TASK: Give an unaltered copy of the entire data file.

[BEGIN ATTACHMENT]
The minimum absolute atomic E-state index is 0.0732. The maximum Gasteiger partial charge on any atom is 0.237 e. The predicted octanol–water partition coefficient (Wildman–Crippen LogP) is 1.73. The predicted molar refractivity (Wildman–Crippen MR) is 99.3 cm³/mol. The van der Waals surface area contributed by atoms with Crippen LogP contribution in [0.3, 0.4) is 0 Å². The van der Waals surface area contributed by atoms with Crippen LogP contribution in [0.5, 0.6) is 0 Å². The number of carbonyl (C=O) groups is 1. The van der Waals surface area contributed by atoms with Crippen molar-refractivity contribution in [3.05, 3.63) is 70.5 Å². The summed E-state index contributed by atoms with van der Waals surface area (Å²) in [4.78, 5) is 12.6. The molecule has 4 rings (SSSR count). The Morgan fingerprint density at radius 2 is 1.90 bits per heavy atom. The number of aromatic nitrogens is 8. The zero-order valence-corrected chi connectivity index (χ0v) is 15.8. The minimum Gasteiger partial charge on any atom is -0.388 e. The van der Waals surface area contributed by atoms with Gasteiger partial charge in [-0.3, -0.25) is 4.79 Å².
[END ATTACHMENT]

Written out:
The minimum absolute atomic E-state index is 0.0732. The maximum Gasteiger partial charge on any atom is 0.237 e. The predicted octanol–water partition coefficient (Wildman–Crippen LogP) is 1.73. The predicted molar refractivity (Wildman–Crippen MR) is 99.3 cm³/mol. The van der Waals surface area contributed by atoms with Crippen LogP contribution in [0.3, 0.4) is 0 Å². The van der Waals surface area contributed by atoms with Crippen LogP contribution in [0.5, 0.6) is 0 Å². The number of carbonyl (C=O) groups is 1. The van der Waals surface area contributed by atoms with Crippen molar-refractivity contribution in [3.05, 3.63) is 70.5 Å². The summed E-state index contributed by atoms with van der Waals surface area (Å²) in [4.78, 5) is 12.6. The molecule has 4 rings (SSSR count). The Morgan fingerprint density at radius 2 is 1.90 bits per heavy atom. The number of aromatic nitrogens is 8. The zero-order valence-corrected chi connectivity index (χ0v) is 15.8. The minimum Gasteiger partial charge on any atom is -0.388 e. The van der Waals surface area contributed by atoms with Gasteiger partial charge in [-0.3, -0.25) is 4.79 Å².